sacred places

“There are no unsacred places; / there are only sacred places and desecrated places.” — Wendell Berry
I’m starting to understand that there truly are no unsacred places — this is a bold claim. Some may perceive the site where a white American minister burned himself alive in the name of racial reconciliation as unsacred, or the home of hundreds of incarcerated men and women as unsacred, or the doctor’s office where an abortion has been performed as unsacred, or a strip club where infidelity puts food on the table for women employees as unsacred. I am guilty, as I predict we all are, of having passed an opinion on each of these cases and many others without considering the human lives involved. And while yes, I do believe that there are very uncomfortable aspects in each of these places and scenarios, I’m starting to see that life is much more complicated than the simple dichotomy of sacred/unsacred or right/wrong or good/evil. I didn’t coin this distinction, though; that was Wendell Berry. Luckily it wasn’t me, because Berry importantly includes the alternative to unsacred: desecrated. I looked up “desecrated” in the dictionary to see exactly what he meant. Something desecrated has been violently disrespected, or possibly perverted, violated, infected, polluted, vandalized, debased, or degraded. Berry is onto something here. People — the most critiqued in society — are likely to have been victims of many waves of desecration in their lifetimes. I imagine people as those beautifully painted Russian nesting dolls. We may look whimsical and pleasing on the outside, but within each of us there are many unseen, hidden layers. These mysterious, unknown layers may be what have shifted some of us from the sacred to the desecrated. We’re all damaged, polluted, degraded in some way. Some of us are just better at hiding our layers than others.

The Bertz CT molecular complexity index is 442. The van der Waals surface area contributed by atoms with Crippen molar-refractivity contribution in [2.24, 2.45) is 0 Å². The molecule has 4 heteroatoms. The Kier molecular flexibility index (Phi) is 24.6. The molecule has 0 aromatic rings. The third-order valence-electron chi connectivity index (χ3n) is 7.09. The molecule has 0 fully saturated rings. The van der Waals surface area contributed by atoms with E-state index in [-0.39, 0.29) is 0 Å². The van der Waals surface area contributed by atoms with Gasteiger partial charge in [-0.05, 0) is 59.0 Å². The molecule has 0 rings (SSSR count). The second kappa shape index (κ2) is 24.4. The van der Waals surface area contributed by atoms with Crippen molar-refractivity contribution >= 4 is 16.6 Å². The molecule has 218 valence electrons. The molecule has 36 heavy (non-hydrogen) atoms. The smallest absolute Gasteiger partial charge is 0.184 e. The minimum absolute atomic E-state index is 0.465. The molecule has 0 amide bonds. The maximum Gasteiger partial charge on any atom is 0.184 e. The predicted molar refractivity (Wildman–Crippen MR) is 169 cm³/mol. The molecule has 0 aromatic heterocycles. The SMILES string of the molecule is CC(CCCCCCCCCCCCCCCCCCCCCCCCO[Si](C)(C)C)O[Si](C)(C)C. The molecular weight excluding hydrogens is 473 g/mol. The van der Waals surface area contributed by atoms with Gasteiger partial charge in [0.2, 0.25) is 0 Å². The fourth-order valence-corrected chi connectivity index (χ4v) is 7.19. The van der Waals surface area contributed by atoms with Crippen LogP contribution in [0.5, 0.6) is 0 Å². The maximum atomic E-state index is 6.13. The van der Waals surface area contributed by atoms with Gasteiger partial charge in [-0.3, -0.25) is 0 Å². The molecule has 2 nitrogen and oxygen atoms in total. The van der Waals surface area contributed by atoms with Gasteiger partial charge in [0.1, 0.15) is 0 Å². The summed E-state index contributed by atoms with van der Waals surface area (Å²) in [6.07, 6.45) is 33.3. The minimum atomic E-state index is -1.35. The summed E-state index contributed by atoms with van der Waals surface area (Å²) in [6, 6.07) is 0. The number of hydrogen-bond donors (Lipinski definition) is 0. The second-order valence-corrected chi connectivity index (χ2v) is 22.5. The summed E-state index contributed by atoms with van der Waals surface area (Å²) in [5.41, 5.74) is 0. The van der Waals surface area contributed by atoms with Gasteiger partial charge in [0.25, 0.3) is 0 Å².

So there are no unsacred places, only desecrated places, and those not yet desecrated, or the sacred. There are no unsacred people. There are people who have been cheated, lied to, abused, hurt, neglected, abandoned, scared, dishonored, gossiped about, rejected, and shamed; they are simply damaged. If someone we love is damaged, do we abandon them? Give up, toss them to the side, move on, and hope for better luck in the future? I hope the answer is no. At least, I’m hoping no one gives up on me. I’m damaged, just like you are. I want to see people as the complicated, multi-layered, dynamic living souls they are. This world is far too vivid and beautiful to see only in shades of black and white. That place we call harmony, sympathy, and understanding is all gray.
—–
How to Be a Poet by Wendell Berry
(to remind myself)
i   
Make a place to sit down.   
Sit down. Be quiet.   
You must depend upon   
affection, reading, knowledge,   
skill—more of each   
than you have—inspiration,   
work, growing older, patience,   
for patience joins time   
to eternity. Any readers   
who like your poems,   
doubt their judgment.   
ii   
Breathe with unconditional breath   
the unconditioned air.   
Shun electric wire.   
Communicate slowly. Live   
a three-dimensioned life;   
stay away from screens.   
Stay away from anything   
that obscures the place it is in.   
There are no unsacred places;   
there are only sacred places   
and desecrated places.   
iii   
Accept what comes from silence.   
Make the best you can of it.   
Of the little words that come   
out of the silence, like prayers   
prayed back to the one who prays,   
make a poem that does not disturb   
the silence from which it came.

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